October 16, 2021
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Urban growth boundary benefits

By: Lanny Lowery
August 9, 2019

Urban Growth Boundary (UGB) extension may be the reason to vote in the upcoming off year November election.  At the July 23 Rohnert Park City Council meeting the public hearing calling for and giving notice of the “Holding of a Special Election” to extend the Duration of the City of Rohnert Park Urban Growth Boundary to 2040 may be more important in the bigger picture than naming a street in “O” section or determining just how the Sunrise Park Lacrosse Field will be striped and deserves more attention than it received at the council meeting.

Regional Director of Greenbelt Alliance Teri Shore and Rohnert Park supporter Chris Meyer spoke briefly about what UGB is and why it needs to be renewed by the voters.  They told how it preserves open space between Rohnert Park and Penngrove.  They reminded the council and the public that in 2000 a huge majority of voters, over 70 percent, voted to pass Measure N to preserve this open space through 2020.  Soon voters will be asked to extend the ordinance for twenty more years.

Shore delivered a letter to the city council.  She stated, “Greenbelt Alliance plans to organize a grassroots community campaign to ensure that the voters of Rohnert Park approve the renewal of UGB.  Recently, we walked one of the neighborhoods and talked to voters about the vote tonight and the upcoming election.  All of the residents we met were in favor of renewing the UGB!”

Greenbelt Alliance asked the council members to reach out to civic organizations and business groups to educate and inform them about the upcoming UGB ballot measure.  

Shore also delivered the Greenbelt Alliance recommendation “that the city of Rohnert Park request that the County of Sonoma immediately designate the 80 acres [of the southwest corner] as community separator.”  This “will prevent intensification of urban development here and protect the watershed and floodplain.”

Greenbelt Alliance sees UGB as a planning tool for cities and towns to help identify where homes, businesses and schools are located.  The urgent situation parallels projected population growth as the Bay Area will grow from 7 million to 9.3 million people by 2040.  UGB, maintains Greenbelt Alliance, has been a proven tool to prevent urban sprawl.

Urban sprawl, for Greenbelt, means “outward expansion of low-density housing-units, where residents must travel even short distances using an automobile, because of the remoteness of residential areas and inadequate availability of mass transit, walkways, or bike paths.”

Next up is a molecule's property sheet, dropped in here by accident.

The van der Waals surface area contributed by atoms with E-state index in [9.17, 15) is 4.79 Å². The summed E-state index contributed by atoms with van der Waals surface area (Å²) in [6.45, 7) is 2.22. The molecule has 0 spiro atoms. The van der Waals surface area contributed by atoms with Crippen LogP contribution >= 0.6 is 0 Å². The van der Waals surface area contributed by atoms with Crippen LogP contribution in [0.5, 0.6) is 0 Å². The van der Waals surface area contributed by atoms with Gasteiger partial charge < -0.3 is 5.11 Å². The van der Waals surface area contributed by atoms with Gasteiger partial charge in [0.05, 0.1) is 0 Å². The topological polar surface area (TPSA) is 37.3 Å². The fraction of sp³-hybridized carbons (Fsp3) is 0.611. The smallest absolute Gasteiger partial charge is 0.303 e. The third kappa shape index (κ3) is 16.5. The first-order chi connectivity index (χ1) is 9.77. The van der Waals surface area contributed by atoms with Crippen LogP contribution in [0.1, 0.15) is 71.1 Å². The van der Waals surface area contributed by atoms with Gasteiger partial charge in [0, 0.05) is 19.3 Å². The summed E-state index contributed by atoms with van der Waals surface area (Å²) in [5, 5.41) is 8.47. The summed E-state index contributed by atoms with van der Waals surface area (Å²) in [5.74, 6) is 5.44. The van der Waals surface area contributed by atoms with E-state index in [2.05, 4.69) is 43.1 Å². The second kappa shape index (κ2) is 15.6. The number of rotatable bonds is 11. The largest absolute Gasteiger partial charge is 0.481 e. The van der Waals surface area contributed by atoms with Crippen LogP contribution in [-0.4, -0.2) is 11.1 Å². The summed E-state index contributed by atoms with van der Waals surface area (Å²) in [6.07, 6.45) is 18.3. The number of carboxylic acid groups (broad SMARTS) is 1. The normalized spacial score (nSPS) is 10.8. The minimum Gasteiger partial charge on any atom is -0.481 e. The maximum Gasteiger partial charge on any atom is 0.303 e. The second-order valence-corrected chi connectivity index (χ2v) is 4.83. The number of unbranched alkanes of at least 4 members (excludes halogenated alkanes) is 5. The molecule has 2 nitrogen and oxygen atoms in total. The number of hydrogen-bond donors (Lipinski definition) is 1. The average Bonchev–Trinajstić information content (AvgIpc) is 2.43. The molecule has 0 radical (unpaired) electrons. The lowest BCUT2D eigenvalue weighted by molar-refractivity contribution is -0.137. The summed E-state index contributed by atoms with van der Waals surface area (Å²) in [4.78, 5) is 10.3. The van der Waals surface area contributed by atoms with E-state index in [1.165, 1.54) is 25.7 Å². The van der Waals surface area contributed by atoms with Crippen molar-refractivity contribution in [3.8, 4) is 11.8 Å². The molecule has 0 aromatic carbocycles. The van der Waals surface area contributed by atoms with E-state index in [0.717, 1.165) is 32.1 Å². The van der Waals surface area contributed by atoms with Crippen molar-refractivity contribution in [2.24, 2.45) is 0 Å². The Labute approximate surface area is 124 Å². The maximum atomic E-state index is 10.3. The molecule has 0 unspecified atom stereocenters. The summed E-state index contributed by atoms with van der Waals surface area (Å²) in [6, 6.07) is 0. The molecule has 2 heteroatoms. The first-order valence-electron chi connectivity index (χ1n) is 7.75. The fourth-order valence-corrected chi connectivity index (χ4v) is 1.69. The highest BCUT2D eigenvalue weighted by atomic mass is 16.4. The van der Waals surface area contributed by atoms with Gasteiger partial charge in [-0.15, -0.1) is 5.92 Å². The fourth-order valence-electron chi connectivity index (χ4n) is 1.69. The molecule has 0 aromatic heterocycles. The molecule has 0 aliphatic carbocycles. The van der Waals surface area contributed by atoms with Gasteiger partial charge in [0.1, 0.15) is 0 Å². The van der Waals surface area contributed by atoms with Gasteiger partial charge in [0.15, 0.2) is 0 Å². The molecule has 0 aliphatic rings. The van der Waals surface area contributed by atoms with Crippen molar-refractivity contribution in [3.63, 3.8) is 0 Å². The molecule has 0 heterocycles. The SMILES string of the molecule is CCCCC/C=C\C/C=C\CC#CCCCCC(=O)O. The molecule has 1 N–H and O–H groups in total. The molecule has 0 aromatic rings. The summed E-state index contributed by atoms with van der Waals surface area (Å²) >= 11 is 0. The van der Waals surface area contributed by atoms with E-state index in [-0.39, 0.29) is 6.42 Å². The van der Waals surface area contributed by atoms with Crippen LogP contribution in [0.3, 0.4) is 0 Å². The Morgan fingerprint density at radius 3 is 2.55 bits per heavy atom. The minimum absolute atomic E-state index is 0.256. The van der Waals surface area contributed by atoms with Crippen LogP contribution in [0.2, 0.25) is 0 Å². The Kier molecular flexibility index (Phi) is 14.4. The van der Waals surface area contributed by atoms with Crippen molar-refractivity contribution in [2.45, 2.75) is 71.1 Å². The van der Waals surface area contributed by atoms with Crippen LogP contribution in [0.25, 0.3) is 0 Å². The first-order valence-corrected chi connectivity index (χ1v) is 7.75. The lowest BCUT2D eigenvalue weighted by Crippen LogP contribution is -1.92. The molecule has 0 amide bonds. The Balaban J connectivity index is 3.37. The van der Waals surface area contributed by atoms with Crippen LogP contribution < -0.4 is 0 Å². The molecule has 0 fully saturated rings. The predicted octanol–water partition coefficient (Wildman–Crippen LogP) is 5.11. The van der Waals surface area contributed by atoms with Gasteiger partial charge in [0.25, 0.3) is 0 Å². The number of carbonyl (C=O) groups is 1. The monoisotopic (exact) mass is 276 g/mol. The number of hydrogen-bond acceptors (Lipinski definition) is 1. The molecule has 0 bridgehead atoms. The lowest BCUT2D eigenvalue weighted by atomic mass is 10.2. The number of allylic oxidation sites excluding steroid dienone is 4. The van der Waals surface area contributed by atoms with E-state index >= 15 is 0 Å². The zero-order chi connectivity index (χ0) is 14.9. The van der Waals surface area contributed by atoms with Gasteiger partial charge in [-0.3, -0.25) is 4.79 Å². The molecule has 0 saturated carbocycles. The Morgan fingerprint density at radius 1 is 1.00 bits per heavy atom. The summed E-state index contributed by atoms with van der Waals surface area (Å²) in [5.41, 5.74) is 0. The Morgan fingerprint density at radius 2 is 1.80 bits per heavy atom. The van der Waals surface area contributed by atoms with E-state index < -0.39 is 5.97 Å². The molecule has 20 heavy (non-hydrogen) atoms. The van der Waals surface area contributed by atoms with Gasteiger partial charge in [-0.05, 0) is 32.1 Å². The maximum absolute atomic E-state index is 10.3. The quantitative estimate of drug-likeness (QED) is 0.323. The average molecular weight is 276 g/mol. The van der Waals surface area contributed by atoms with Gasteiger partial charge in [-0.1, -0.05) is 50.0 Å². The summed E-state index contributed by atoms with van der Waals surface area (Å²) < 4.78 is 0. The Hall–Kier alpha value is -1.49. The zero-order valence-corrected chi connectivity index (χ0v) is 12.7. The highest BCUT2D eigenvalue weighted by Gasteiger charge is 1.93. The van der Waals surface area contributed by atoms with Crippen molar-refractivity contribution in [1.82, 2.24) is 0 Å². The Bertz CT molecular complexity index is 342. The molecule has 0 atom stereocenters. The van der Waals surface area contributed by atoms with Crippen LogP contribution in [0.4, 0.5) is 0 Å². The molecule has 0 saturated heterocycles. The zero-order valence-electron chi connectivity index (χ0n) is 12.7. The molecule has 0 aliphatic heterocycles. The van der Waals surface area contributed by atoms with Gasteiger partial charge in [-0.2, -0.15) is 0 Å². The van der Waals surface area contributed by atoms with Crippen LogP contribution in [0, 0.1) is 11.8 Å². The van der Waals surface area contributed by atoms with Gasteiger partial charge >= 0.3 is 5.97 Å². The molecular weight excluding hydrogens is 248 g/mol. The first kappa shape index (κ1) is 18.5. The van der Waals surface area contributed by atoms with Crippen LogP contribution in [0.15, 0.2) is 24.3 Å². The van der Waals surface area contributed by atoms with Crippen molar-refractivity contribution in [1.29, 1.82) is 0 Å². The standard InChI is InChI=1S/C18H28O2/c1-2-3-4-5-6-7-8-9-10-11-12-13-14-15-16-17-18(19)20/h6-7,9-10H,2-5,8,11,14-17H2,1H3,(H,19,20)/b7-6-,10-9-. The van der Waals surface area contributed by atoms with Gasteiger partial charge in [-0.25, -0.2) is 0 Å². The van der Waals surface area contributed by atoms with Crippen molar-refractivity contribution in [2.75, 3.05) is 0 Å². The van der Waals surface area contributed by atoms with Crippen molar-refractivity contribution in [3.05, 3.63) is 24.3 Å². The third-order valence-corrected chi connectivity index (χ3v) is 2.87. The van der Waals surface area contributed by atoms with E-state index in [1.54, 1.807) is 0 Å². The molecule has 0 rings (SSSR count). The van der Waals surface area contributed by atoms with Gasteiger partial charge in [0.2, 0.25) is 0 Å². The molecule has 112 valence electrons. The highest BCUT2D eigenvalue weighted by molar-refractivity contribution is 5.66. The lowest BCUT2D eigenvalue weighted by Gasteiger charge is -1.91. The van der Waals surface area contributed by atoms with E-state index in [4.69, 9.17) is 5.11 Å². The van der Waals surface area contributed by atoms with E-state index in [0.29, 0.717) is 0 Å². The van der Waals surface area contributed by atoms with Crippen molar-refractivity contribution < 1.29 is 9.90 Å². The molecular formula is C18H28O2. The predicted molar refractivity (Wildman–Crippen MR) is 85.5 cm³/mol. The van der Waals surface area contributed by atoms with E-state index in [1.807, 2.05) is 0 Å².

UGB has ecological and economical benefits.  Sprawl causes more use and loss of water.  More miles of roads must be maintained as must more sewer lines.  UGB “allows more affordable housing types at increased densities, reduced land requirements per household, has lower public service costs and reduces transportation.”

Sprawl has many negative outcomes.  Greenbelt Alliance states that along with being an expensive proposition for cities, transportation costs rise as density decreases.  Sprawl causes more traffic.  And more specific to each of us, sprawl is harmful to our health.

Citing numerous studies, Greenbelt Alliance shows how sprawl impacts both physical and mental health.  “Cities built around automobiles use provide fewer opportunities to exercise than walkable and bikeable cities.”  Air pollution causes respiratory problems, lung cancer and asthma.  Rising obesity rates, diabetes potential, chronic illness effects, inactivity and mental health impacts are connected with sprawl and lack of walkable cities and towns.  Sprawl makes us unhappy.

For those of a more practical bent, Greenbelt Alliance points out that the UGB protects our natural values.  “The open space and agricultural lands next to our cities provide a vast range of ecosystem services.  Water filtration, water storage and runoff, clean air, pollination, carbon capture, recreation, and natural beauty are just some of the services that our open space provides.”

Sonoma County urban growth boundary renewals have not been restricted to Rohnert Park.  Seven other cities have established UGBs and renewed them since 2010:  Cotati, Healdsburg, Petaluma, Santa Rosa, Sebastopol, Sonoma and Windsor.  Cloverdale established its UGB in 2010 by 65 percent of the voters and it will expire in 2030.  Voter approval for UGB renewal has gone as high as 75 percent in Healdsburg and only as low as 65 percent in Petaluma.

Teri Shore and Greenbelt Alliance believe that citizens need to know as much as possible about Urban Growth Boundary Renewal and why it is critical to the future of our community.  Obtain more information by contacting Greenbelt Alliance at or 707-575-3661.  Shore encourages concerned citizens to email the city council to support renewal of the existing UGB.